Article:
The U.S. Supreme Court last month set a four-year statute of limitations in so-called "Section 1981" discrimination cases.
While most employees file discrimination cases under Title VII of the Civil Rights Act, an increasing number are taking the "backdoor" approach, filing suit under Section 1981 of the same law. Section 1981 bans discrimination in the making of contracts. The contract, employees claim, is their agreement to work at a company.
Employees find many benefits to taking the Section 1981 route. Specifically, no cap on damages exists and the law lets employees at even the smallest companies file suit. In comparison, to file a Title VII claim, employees must work for a company with at least 15 employees.
The problem: Section 1981 didn't have its own statute of limitations, leaving confusion among the lower courts.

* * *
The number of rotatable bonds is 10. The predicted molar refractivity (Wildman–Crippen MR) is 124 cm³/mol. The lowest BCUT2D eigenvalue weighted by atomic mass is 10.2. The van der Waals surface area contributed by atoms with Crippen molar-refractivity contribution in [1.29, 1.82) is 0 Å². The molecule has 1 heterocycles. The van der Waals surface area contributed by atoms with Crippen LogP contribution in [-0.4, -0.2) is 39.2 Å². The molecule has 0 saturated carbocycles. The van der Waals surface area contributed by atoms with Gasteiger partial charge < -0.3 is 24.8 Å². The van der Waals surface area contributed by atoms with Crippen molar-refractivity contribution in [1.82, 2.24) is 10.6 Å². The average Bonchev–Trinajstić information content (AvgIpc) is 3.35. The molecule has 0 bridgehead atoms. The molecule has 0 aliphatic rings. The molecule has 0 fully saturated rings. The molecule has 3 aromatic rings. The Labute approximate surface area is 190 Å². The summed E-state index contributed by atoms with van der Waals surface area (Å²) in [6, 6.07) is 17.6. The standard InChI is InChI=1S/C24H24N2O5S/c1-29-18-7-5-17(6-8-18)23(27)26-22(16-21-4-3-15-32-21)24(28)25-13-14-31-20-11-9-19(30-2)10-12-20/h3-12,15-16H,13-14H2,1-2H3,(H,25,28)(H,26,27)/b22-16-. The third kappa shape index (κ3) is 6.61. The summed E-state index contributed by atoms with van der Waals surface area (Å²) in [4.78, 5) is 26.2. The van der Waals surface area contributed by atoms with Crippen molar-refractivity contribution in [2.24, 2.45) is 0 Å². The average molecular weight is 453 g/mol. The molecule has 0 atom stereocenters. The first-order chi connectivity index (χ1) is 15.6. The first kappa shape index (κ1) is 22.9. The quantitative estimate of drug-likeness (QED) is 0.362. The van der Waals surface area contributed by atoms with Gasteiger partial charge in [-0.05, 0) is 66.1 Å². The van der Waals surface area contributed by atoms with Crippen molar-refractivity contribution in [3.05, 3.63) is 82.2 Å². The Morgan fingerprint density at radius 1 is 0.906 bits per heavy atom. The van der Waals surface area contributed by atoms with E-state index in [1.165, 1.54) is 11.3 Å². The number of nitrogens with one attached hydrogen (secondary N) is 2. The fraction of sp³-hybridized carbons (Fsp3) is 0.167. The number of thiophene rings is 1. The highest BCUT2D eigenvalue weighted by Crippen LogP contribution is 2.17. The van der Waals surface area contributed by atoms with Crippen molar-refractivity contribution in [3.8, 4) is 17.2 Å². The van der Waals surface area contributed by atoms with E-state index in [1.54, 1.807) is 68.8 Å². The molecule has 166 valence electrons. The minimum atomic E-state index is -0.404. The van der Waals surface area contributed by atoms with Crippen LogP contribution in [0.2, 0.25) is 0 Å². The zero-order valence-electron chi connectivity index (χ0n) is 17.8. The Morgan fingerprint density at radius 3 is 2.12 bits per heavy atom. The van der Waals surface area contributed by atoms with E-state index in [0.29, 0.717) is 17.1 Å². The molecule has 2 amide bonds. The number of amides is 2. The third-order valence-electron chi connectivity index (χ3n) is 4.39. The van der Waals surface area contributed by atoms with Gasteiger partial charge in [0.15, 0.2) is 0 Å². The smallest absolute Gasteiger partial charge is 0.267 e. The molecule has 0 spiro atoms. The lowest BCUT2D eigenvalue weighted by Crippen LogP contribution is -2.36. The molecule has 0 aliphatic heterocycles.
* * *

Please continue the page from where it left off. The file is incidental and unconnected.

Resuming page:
Solution: But the Supreme Court now says employees have four years from the date of the negative job action (firing, demotion, etc.) to file a Section 1981 claim. In this case, the high court unanimously overturned a lower court ruling that set the filing deadline at two years. (Jones v. R.R. Donnelley & Sons, No. 02-1205)
- How to Fire an Employee the Legal Way: 6 Termination Guidelines
- Former Rochester schools chief, now in Chicago, under fire
- Workers' comp liability for aging employees
- When the lawsuit is frivolous, employee may have to pay employer's attorneys' fees
- Play it safe: Craft policy banning supervisor/subordinate relationships